[Photo by: King Krule/Instagram]
London-based singer-songwriter Archy Marshall, AKA King Krule, has probably blown through aliases more times than Hayley Williams has changed her hair color. He first stepped into the music scene under the moniker Zoo Kid, which featured early versions of songs that would later appear in King Krule’s catalog. Then, he recorded a self-titled EP in late 2011 as King Krule. Before returning with a full-length album dubbed under the same name two years later, Marshall carried out a short hip-hop project, calling himself Edgar The Beatmaker. He went on to release A New Place 2 Drown under his birth name in December 2015, where he collaborated with his brother, Jack Marshall, to create a book containing poetry and artwork to accompany the trip-hop inspired record.
Then, almost out of nowhere, Marshall spun around and fired off a SoundCloud release titled “Feel Safe 88 (Just Say No)” with another new stage name, the Return Of Pimp Shrimp. Now, four years after the release of 6 Feet Beneath The Moon, Marshall returns with his most distorted and eerie project to date. Whereas 6 Feet included dreamy guitar and glowing piano, The OOZ blends dense layers of honest chaos with his rich, brazen baritone.
If these different names prove anything, it’s that Marshall is able to stretch himself to any extent to produce high-quality music. Between all his pseudonyms, there’s a lot to dig through, so here are five reasons why you need to get on board with Archy Marshall before the end of the year.
1. He goes hard
“Half man with the body of a shark,” Marshall chants 16 times in a row on “Half Man Half Shark” before he launches into the rest of the song at full speed, evoking the kind of grittiness that any punk fan could appreciate. “Emergency Blimp” channels raw aggression as Marshall describes how his doctor continues prescribing him sleeping pills that don’t work. Both of these songs feed off high energy, and Marshall always delivers.
2. He sings about his experiences with mental health, especially on the new album
Marshall opens The OOZ singing about how he continues to “sink lower in biscuit town.” From there, the rest of the album is scattered with references to his mental state. “I’m a waste, baby/And I’m alone/So you come over/I’m down under sea/I’m down under/Nothing’s working with me,” Marshall croons in “Slush Puppy.” His voice transitions into a soft, agonizing growl as he pulls the listener along with him, conveying how small he feels simply with the tone of his voice. In “Dum Surfer,” he sings about how his brain is turning into “potato mash” in a voice that emits both menace and urgency.
Marshall admitted in an interview with SPIN that he sampled “Temptation Sensation” by Heinz Kiessling—more commonly known as the theme song for It’s Always Sunny In Philadelphia—in “Midnight 01 (Deep Sea Diver)” because he sat in bed depressed for months watching the show on loop.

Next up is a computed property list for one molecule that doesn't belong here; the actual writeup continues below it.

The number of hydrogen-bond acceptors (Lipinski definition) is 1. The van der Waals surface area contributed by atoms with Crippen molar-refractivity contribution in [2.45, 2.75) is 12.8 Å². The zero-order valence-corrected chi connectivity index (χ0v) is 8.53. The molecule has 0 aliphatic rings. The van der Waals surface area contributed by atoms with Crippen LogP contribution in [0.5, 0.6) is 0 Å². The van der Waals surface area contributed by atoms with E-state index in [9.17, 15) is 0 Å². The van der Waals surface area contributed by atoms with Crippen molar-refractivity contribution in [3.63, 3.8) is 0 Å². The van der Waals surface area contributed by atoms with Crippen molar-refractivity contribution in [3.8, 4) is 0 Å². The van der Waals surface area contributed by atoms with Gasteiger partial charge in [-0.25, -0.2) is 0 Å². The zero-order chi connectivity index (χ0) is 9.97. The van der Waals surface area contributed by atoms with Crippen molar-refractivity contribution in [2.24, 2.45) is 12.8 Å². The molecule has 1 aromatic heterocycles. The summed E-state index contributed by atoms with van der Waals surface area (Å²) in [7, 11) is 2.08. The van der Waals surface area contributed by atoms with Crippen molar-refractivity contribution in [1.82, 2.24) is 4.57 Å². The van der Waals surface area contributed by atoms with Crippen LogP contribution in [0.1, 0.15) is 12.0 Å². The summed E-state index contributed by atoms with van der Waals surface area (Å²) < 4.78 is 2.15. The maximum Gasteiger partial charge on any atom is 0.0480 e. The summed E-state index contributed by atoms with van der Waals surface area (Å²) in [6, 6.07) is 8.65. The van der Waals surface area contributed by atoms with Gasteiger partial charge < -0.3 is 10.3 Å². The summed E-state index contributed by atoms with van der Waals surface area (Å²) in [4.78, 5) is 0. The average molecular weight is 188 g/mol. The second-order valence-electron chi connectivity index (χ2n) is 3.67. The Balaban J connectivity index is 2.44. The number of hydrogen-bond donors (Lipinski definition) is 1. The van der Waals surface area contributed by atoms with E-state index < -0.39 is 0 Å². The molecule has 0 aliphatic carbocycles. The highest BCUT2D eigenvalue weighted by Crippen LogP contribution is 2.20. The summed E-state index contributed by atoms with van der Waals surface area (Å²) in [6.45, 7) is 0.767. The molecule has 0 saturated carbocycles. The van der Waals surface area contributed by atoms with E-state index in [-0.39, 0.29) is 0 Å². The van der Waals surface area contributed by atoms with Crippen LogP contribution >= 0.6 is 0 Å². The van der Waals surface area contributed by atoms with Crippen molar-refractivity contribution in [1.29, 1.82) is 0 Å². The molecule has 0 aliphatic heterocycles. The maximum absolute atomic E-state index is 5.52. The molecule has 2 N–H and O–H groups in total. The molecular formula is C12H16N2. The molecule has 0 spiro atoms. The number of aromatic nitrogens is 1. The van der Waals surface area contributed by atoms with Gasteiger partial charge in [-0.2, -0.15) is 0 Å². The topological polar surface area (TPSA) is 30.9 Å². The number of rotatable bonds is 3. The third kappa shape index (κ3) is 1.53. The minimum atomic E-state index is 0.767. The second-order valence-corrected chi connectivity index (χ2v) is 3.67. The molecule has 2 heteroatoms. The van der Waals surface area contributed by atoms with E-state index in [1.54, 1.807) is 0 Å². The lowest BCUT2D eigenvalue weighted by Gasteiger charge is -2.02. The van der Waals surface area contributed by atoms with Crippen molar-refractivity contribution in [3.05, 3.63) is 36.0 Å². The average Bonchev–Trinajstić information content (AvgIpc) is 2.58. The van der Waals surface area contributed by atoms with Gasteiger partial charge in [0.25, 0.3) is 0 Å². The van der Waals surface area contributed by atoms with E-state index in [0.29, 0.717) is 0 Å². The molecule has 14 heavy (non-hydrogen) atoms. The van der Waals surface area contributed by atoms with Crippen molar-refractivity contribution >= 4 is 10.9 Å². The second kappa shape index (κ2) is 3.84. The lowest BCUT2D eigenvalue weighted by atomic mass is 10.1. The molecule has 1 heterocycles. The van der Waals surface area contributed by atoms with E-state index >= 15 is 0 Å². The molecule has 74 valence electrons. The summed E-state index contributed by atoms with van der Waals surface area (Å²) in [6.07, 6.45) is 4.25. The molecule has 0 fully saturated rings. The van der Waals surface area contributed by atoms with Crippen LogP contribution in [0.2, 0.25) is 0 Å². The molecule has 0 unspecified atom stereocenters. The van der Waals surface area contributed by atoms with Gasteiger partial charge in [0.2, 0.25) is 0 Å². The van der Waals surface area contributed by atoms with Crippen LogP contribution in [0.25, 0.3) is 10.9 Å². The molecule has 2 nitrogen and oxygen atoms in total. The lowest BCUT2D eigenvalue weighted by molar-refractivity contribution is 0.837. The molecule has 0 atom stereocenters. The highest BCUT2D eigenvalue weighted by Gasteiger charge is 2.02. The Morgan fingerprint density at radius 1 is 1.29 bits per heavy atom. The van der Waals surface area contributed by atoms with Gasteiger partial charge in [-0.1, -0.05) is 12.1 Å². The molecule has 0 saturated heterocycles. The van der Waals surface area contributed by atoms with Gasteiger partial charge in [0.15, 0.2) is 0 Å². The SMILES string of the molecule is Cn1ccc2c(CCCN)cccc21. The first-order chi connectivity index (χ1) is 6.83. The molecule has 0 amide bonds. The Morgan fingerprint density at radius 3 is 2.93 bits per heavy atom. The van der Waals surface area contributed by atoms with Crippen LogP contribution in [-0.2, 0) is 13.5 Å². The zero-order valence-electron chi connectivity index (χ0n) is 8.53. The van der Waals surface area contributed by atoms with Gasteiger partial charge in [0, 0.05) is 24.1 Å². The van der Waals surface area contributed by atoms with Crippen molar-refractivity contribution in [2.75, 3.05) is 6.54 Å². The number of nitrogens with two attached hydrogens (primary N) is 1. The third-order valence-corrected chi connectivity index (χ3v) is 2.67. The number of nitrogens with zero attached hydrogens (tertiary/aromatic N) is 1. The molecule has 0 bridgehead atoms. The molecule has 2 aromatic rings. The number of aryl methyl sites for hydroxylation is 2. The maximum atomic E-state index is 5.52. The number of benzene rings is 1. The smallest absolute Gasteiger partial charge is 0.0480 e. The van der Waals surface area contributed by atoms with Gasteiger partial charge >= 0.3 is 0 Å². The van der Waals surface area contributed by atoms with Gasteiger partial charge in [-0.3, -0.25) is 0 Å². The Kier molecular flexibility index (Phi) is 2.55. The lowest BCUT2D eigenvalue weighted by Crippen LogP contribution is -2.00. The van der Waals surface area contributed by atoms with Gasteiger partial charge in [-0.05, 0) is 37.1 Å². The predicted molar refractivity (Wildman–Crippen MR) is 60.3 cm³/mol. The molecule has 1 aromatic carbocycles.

3. He’s influenced by post-punk and new wave, among genres
Marshall was raised on bands such as the Damned, Talking Heads, the Pixies and the Style Council. He’s just as likely to sample the Bill Evans Trio as he is Radiohead. (He’s done both, by the way.) He stated in an interview with Pitchfork that dub and garage music blasted throughout the house whenever his mom hosted parties. On top of that, she listened to a lot of old school hip-hop, which exposed him even further musically. Perhaps that early introduction to music explains how he’s able to effortlessly combine punk, jazz, hip-hop, darkwave and more into intelligent tracks that gush with intensity when provoked.
Plus, he collaborated with hardcore punk band Trash Talk in a bonus track with Wiki off their 2014 album, No Peace. Overall, Marshall has some seriously good taste in music, and that usually translates well when it’s time to head into the recording studio.
4. Dude’s got mad style
Not only does Marshall have a flair for words, but his personal style is on point. Look at that hair. He looks like the type of person you’d find at a basement show surrounded by 20-somethings with thrift shop flannels while ash drops to the floor from his cigarette.
5. Three words: Killer saxophone playing
Long before Marshall, bands such as Naked City, Last Exit and the Lounge Lizards melded punk and jazz influences into a fascinating genre. “Cadet Limbo” relies on spacey jazz that makes the track feel like a long, drug-infused hallucination. Meanwhile, “Logos” portrays laid-back, lounge jazz as Ignacio Salvadores slides in and out with his saxophone.
In October, King Krule performed “Dum Surfer” on Later… With Jools Holland, a British music TV show. Toward the end of the song, Salvadores comes in with his saxophone, and it feels like he’s given more room to just breathe compared to the layered instrumentals on the album. If that performance is indicative of Marshall’s live persona, it’s no surprise that nearly all of his shows on his North America/Europe tour are already sold out.